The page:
Thursday, 21 January 2010

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The 10 Best Directors in Hollywood (This is a guest post by Ben Shapiro, the esteemed author of, among other things, "The Top 5 Conservative Characters on the First Episode of The Wire.") This is for all those people who read my list of the most overrated directors and demanded to know who my ten favorite directors were. Here they are: 8. David Zucker wrote and directed An American Carol, which made fun of Michael Moore. 7. The movie United 93, because the truth is that the story itself is conservative. Americans didn’t apologize for foreign entanglements or the American way of life on Flight 93—they just rolled. The movie is almost a documentary, so it might as well have directed itself. 6. Michael Bay is hated by snobs who hate fun, but The Island hated on stem cell research and that makes him a great director. 5. Ramón Menéndez, whose direction of Stand and Deliver proves the same thing the film does: not all Mexicans are worthless. 4. The guy who directed Taken, the film that proves that the French approach is never the correct approach because the French always suck. 3. Despite later directing a film about rap, which is crap, Curtis Hanson also directed L.A. Confidential, which teaches us not to worry about Miranda because the ends always justify the means. 2. George P. Cosmatos pretended to direct films like Tombstone and Rambo: First Blood Part II, both of which brilliantly depict morally unambiguous worlds in which the good guys always were white and the enemy is always appropriately caricatured. 1. John Milius, the genius behind Red Dawn, is a cinematic genius because his work appeals to my ideological preconceptions and is genius. Just look at that picture? How could he not be a genius?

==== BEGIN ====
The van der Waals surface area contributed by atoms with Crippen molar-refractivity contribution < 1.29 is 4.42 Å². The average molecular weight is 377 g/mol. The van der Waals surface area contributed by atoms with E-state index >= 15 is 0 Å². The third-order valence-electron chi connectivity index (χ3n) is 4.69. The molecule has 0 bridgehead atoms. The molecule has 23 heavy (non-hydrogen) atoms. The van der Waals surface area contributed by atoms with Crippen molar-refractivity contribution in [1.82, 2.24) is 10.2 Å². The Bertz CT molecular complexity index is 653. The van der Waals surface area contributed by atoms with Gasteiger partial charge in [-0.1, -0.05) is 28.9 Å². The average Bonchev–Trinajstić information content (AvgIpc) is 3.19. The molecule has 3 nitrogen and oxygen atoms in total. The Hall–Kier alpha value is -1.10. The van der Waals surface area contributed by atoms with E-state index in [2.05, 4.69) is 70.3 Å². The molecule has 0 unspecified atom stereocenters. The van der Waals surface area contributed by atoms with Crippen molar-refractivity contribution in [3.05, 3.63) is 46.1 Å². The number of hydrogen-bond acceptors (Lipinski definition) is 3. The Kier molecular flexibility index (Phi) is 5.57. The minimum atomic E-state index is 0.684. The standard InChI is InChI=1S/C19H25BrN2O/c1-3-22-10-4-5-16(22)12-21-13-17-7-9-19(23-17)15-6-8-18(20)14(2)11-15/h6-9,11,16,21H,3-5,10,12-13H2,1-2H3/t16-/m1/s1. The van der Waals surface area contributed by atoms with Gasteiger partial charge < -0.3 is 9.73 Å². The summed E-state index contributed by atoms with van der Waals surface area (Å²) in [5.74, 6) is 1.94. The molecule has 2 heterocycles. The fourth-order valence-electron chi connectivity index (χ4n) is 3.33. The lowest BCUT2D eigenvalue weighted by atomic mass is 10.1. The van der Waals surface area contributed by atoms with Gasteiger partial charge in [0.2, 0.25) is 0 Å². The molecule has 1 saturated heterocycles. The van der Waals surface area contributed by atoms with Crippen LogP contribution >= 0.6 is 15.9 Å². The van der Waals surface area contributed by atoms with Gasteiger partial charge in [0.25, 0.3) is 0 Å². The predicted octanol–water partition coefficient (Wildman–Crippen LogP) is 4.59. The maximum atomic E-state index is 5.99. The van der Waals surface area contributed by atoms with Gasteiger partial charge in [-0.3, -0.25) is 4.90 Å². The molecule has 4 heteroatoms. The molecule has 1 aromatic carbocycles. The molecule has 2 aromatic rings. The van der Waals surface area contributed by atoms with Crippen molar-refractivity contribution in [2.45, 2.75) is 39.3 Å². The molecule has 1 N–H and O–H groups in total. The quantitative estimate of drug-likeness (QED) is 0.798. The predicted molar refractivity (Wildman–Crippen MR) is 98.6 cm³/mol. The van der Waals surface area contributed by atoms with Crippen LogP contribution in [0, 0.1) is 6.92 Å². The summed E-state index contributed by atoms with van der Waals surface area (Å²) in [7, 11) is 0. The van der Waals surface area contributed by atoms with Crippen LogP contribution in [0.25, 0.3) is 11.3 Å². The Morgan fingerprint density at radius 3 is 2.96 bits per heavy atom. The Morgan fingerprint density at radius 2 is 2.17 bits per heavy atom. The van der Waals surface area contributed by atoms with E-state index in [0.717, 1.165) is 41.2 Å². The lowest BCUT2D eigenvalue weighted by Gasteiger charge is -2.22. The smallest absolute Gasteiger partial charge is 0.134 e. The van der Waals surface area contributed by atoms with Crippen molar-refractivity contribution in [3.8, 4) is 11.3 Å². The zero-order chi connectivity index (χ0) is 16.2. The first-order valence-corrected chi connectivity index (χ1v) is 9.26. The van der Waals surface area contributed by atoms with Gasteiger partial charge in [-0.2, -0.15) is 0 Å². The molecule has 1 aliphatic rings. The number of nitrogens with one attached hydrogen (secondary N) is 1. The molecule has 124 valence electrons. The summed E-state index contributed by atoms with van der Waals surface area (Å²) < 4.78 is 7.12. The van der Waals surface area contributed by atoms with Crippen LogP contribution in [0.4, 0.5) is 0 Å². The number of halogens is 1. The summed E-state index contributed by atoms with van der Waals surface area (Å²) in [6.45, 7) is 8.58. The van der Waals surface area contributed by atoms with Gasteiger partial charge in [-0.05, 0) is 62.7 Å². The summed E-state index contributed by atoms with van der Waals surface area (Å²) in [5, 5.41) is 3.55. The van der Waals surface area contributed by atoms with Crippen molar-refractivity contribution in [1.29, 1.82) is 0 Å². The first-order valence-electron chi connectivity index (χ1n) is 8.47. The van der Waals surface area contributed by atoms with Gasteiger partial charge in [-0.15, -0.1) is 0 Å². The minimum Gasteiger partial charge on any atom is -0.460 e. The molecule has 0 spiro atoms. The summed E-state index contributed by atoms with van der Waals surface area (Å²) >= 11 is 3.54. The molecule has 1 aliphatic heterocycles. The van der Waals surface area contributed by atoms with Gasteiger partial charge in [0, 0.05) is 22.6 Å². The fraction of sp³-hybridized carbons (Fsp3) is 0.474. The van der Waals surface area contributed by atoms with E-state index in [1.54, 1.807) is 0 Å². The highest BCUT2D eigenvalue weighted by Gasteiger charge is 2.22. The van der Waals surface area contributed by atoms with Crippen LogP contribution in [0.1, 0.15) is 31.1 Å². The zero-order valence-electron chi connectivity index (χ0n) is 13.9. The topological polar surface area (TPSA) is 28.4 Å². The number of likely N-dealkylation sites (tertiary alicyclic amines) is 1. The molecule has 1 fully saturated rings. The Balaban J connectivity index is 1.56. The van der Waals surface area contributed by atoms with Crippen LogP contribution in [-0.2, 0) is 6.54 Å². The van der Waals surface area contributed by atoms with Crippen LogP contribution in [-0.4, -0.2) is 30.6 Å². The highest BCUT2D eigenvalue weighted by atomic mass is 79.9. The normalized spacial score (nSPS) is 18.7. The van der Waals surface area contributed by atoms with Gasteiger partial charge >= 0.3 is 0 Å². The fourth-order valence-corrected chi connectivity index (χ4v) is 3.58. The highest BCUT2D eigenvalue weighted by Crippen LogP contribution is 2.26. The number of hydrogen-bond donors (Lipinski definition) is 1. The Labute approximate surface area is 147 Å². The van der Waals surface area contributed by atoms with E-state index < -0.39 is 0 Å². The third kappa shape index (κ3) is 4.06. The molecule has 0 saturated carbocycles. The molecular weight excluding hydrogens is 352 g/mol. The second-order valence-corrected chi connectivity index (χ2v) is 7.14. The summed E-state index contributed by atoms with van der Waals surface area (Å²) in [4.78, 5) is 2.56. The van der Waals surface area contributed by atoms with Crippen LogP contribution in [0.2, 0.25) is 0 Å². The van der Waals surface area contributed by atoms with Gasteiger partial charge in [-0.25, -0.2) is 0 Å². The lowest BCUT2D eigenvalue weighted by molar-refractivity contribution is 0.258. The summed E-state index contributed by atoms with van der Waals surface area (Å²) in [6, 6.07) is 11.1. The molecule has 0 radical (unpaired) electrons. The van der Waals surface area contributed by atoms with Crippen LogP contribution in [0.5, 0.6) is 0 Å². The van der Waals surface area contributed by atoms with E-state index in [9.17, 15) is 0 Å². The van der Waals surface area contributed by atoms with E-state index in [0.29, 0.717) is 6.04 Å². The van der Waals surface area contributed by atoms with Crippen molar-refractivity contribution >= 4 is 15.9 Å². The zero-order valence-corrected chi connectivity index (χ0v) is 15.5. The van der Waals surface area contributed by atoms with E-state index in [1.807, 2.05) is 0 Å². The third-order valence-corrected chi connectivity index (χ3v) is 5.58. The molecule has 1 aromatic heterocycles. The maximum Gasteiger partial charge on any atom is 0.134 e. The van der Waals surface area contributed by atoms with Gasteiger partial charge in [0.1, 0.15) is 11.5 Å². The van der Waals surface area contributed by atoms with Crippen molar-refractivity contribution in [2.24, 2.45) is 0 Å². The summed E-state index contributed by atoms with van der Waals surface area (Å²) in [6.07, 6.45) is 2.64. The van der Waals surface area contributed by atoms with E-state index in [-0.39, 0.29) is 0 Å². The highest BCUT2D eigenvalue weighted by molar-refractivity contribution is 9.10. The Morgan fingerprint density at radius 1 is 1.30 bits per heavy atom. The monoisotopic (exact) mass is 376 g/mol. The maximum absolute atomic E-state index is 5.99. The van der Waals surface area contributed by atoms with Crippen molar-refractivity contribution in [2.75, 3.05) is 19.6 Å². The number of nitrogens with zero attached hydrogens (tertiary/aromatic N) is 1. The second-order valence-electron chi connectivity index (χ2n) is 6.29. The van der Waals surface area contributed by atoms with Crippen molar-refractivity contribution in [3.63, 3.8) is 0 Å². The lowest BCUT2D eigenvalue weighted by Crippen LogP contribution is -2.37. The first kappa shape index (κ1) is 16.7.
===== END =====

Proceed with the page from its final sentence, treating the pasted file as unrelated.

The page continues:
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A first stab at the visual rhetoric of Mad Men Does it strike you as odd that someone writing a book on visual rhetoric has produced two long posts about a television show noted for the sophistication of its formal and compositional elements without addressing them? Me too. Time to rectify that. No contemporary television show employs a quieter camera than Mad Men. Its disdain for the Law & Order version of cinematic realism that reached its apogee (or nadir) in Cloverfield is palpable: the camera frames scenes from multiple fixed positions and the shots are spliced together at a pace designed to have a soporific effect on anyone born after 1980. The framing and the pacing are a deliberate homage to the films of the period represented on the show. Though it may seem natural to direct a series set in the early 1960s in the same mode Douglas Sirk shot films in the 1960s, it is anything but. Most films that aim to be realist depict the past in the dominant contemporary realist mode: Saving Private Ryan looks realistic to us because it panders to what we think looks realistic. Had Spielberg directed it in accordance with the realism regnant in 1942 the film would have looked dated. I point out the obvious here only to highlight the deliberateness of the decision to shoot Mad Men like a Sirk film (from the staid framing to the odd lighting and colors so saturated that even the most mundane act acquires the air of a particularly vivid dream). Mad Men is a show that depicts the seedy underbelly of the early 1960s in the style used in the early 1960s to hide its seedy underbelly. (It's not for nothing that it took two decades for critics to get that Sirk was being ironic.) The effect is unsettling: the visuals create the expectation that none of the unseemly stuff will appear on screen and then it does. Repeatedly. Peggy hits on men in bars. Peter forces himself on his neighbor's au pair. Sal accepts the advances of a randy bellboy. Joan is raped by her husband. The consequences of these events are seemingly contained by their framing: as if nothing truly terrible can come of something truly terrible because the shot is so tidily composed. One quick example from the last episode I watched. Peter and Trudy sit on the couch trying to decide whether to attend the wedding of his boss's daughter the day after President Kennedy has been shot and Peter learned of his humiliating demotion: Here is Peter petulantly declaring his intention not to attend the wedding in a medium long shot. The lighting is three-point but naturalistic: the large window behind him picks him out of the background, but the fill light to his left results in deep shadows on his face because a dim black-and-white television set is functioning as the key light. Given that the fill light is supposed to diminish the shadows created by the key light, the fact that it is responsible for...

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